I'm not going to argue with you guys on what you need to get a job done. If you've got a system that works and has been a great ROI, more power to you.
My experiences and needs are different. I hardly use modeling lights and the current battery powered strobes go 2-3 gigs on a charge (Xplor, 360IIs, and recently the AD200s). So what are being touted as "massive" advantages don't even register for me.
If I was buying into a system for regular ecomm work, where the shot count hits 100+ per day, or large scale event work with multiple shooters hitting the same strobes, AC monolights or a pack & head system would be my first choice... but for everything else, monolights with the addition of an external battery & inverter are more costly, heavier, take more time to setup, etc.
I've been lugging a lot of stuff around, and over time, less and less. Glad to have the days of the pack and head systems behind me for most of my work.
williaty wrote in post #18525083
The massive disadvantage to all the battery powered lights are the pathetic modeling lamps. They either are too dim in an attempt to be nice to the battery or they're barely bright enough and in turn slaughter your run time if you leave them on. Until the battery powered strobes give you 6+ hours with a modeling lamp that puts out the equivalent of 250W of halogen plus delivering the equivalent of at least 500 full power pops, there's definitely a use argument in favor of having plug-in lights in the studio and battery powered lights for places without easy access to grid power.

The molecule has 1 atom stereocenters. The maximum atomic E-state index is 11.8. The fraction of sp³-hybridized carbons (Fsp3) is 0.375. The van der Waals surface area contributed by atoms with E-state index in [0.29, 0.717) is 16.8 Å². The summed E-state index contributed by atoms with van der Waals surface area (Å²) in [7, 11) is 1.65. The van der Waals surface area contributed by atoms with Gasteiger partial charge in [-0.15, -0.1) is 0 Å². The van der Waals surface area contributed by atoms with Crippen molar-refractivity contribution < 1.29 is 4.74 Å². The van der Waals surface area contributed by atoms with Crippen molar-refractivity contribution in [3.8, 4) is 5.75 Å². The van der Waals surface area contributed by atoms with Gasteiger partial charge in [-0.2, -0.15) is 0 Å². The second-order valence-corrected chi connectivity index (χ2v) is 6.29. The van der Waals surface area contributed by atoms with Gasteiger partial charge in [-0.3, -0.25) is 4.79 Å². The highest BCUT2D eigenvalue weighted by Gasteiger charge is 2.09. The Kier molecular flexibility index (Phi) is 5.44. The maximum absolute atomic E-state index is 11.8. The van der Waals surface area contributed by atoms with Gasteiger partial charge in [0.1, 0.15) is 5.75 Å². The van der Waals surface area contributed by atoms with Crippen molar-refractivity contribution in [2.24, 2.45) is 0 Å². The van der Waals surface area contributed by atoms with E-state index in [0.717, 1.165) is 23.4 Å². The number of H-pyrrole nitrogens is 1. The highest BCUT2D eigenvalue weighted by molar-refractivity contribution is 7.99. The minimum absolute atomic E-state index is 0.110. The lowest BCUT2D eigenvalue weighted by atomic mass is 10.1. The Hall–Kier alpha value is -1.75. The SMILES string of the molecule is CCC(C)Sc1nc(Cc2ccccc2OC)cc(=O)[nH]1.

Angmo wrote in post #18525097
Yep. Whenever I head out with Battery inverters, I make sure I don't use modeling lights. Some newer strobes are coming out with LED type modeling lights. But outdoors during the day, there's not much benefit of using modeling lights.